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Female engineers unpack persistent barriers to STEM fields

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Silindile Dlamini, security consulting engineer at Cisco Systems.
Silindile Dlamini, security consulting engineer at Cisco Systems.

Removing the barriers hindering women from entering the science, technology, engineering and maths (STEM) fields is the answer to South Africa’s enormous ICT skills gap and high unemployment rate.

This is the word from South African women engineers, expressing their views to ITWeb regarding the persistent challenges facing women who work within the local STEM fields.

Speaking in light of International Women in Engineering Day (INWED), they also highlighted the barricades faced by many young women.

Taking place annually on 23 June, INWED is an international awareness campaign celebrating the work and achievements of women engineers. The day was initially launched in the UK by the Women's Engineering Society as a national initiative. It provides an important opportunity to raise the profile of women engineers and encourage governments, educational organisations and corporates to support and create more avenues for women to enter the field.

It has never been more important to address the significant software engineering skills shortage in SA and across the globe.

According to the 2021 ICT Skills Survey, firms are grappling to fill thousands of ICT vacancies, as the skills dearth persists in SA.

Dimakatso Makinta − recently promoted from customer support engineer to threat response analyst at cyber security firm Mimecast − is of the view that ensuring gender diversity is a crucial part to filling the skills gap in the local ICT sector.

Statistics show South African women only make up about 23% of the ICT sector's workforce.

Dimakatso Makinta, threat response analyst at Mimecast.
Dimakatso Makinta, threat response analyst at Mimecast.

“Cyber security specifically is facing a skills gap crisis. A gender diversity gap further narrows the pool of people pursuing the ICT field. Almost half of the engineering and technology workforce is lost because companies fail to recruit more women into the field,” comments Makinta.

“By encouraging more women to get into tech industries, we can help fill more empty positions and propel technological advancements for the digital economy. We could also improve the overall pipeline of engineers if we showed girls and women, and other minorities, that engineering is a career one should certainly consider.”

In addition to underrepresentation, Makinta believes other obstacles discouraging women from entering the field include the lack of access to resources; the lack of affordable quality education; and the gender disparity that still plagues many ICT firms, with men earning higher salaries than women and still being considered as better leaders.

Increasing the participation of women will ensure diverse teams and help lower the high levels of unemployment, she adds.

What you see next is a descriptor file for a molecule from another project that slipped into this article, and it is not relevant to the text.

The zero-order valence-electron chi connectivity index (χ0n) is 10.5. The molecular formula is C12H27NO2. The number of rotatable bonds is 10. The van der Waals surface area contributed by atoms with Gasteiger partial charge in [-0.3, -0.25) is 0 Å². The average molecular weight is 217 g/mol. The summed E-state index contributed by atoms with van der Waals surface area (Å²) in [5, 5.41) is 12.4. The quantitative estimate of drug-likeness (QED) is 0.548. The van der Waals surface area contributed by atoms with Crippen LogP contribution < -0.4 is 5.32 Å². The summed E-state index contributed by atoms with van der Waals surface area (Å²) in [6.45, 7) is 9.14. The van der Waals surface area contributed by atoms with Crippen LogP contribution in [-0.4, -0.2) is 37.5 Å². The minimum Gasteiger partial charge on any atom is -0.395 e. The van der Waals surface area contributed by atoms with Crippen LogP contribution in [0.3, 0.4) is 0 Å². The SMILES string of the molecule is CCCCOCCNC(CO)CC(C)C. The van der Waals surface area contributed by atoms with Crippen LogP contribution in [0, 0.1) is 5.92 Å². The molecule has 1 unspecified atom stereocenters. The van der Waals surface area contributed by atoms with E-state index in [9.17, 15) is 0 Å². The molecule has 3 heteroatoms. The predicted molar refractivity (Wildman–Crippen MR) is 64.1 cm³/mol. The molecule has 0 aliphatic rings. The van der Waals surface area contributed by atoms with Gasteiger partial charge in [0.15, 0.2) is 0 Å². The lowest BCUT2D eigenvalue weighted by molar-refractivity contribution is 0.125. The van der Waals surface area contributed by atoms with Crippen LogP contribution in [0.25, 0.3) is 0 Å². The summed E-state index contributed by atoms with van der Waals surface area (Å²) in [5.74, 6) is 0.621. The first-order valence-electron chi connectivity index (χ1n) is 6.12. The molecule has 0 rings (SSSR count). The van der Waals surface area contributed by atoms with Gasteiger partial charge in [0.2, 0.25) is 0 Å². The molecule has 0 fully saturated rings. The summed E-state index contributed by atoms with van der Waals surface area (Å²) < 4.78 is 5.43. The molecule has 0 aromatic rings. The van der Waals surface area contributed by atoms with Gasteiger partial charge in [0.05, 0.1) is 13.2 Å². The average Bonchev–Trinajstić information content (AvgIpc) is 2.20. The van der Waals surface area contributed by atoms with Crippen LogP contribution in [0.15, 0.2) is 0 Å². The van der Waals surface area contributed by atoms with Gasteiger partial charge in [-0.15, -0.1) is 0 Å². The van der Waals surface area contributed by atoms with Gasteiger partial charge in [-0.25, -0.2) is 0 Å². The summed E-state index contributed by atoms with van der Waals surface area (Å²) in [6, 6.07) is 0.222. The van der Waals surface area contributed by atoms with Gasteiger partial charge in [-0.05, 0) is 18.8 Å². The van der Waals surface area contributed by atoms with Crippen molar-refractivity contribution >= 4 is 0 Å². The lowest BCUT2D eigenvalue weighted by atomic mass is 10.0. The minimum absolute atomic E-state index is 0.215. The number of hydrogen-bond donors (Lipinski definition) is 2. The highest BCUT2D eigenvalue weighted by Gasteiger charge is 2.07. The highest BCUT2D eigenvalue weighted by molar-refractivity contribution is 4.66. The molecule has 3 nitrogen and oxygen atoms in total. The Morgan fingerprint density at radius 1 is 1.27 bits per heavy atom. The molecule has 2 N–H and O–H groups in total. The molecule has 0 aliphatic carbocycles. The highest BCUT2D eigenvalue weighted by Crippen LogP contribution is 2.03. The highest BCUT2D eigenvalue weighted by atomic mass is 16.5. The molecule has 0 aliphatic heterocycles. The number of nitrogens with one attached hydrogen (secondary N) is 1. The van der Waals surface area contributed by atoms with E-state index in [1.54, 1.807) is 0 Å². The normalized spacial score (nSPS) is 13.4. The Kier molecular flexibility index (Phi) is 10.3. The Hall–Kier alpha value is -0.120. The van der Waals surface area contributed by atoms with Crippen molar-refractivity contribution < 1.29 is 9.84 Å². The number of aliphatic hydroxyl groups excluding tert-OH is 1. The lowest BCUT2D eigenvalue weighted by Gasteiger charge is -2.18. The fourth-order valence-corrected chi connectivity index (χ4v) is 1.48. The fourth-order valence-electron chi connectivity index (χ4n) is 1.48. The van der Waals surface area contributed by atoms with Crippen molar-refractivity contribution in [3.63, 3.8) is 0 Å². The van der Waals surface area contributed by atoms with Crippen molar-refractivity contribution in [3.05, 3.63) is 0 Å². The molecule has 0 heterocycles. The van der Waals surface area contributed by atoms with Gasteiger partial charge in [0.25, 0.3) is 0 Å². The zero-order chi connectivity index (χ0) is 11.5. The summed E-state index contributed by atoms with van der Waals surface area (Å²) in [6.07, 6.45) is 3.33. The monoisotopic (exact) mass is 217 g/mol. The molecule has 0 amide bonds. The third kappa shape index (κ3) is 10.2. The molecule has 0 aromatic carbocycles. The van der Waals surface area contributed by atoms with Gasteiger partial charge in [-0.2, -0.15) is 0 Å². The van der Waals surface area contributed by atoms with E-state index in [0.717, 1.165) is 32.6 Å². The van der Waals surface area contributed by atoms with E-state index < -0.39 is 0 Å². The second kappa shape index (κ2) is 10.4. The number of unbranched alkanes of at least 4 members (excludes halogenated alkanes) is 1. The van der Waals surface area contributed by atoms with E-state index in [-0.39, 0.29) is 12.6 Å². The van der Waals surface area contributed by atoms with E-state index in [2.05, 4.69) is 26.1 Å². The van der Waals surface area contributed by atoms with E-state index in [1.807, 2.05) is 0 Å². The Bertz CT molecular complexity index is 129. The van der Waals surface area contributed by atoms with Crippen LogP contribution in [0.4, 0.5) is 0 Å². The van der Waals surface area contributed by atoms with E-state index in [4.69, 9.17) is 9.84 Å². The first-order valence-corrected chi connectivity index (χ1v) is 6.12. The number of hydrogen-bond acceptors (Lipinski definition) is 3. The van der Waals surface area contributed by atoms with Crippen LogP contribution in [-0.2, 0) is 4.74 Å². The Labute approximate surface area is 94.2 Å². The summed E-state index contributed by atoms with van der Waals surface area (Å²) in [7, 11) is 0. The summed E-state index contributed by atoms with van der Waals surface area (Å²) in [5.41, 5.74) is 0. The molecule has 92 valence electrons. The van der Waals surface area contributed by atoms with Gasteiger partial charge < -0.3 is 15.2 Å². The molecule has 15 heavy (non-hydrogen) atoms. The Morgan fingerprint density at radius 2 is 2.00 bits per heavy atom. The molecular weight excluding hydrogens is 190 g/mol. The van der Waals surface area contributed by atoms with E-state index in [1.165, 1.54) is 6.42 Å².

Overcoming bias

The imbalance between men and women in the global technology sector is unlikely to be remedied unless organisations, schools and universities work together to change entrenched perceptions about the tech industry, according to a PwC report.

In September, ICT firms Cisco, SAP, BCX and Dell told ITWeb their company culture is changing, as they prioritise paving multiple pathways and introduce initiatives to ensure women enter and pursue careers traditionally considered as being for “men only”.

Silindile Dlamini, security consulting engineer at Cisco Systems, tells ITWeb that government and the private sector can help reduce SA’s ICT skills gap if they focus on removing workplace systems premised on unconscious biases and societal influences, and introduce more programmes to encourage more women to enter the fields.

“We are certainly not seeing enough women entering the technology industry in South Africa and those that do enter the industry have no longevity, as they quickly move to less technical roles.

“The engineering field is usually a male-dominated industry, where men naturally form allies, which creates entry barriers for women and decreases the accessibility of information − making access to certain spaces almost impossible,” says Dlamini.

While there has been progress in creating greater workplace diversity in SA’s STEM fields, there are still many barriers facing those who are in the industry and factors discouraging those who are looking to enter the sector, she points out.

Other challenges, she adds, include limited access to female mentors within the sector and the long working hours. “Being an engineer requires a lot of after-hours and working weekends, which is not the best for moms and caregivers.

“The real issues stem from early education all the way up to tertiary level, where boys have been channelled more towards technology, maths and science related careers, while girls were encouraged to align themselves more with accounting, business economics and home economics-related careers.”

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19 Aug
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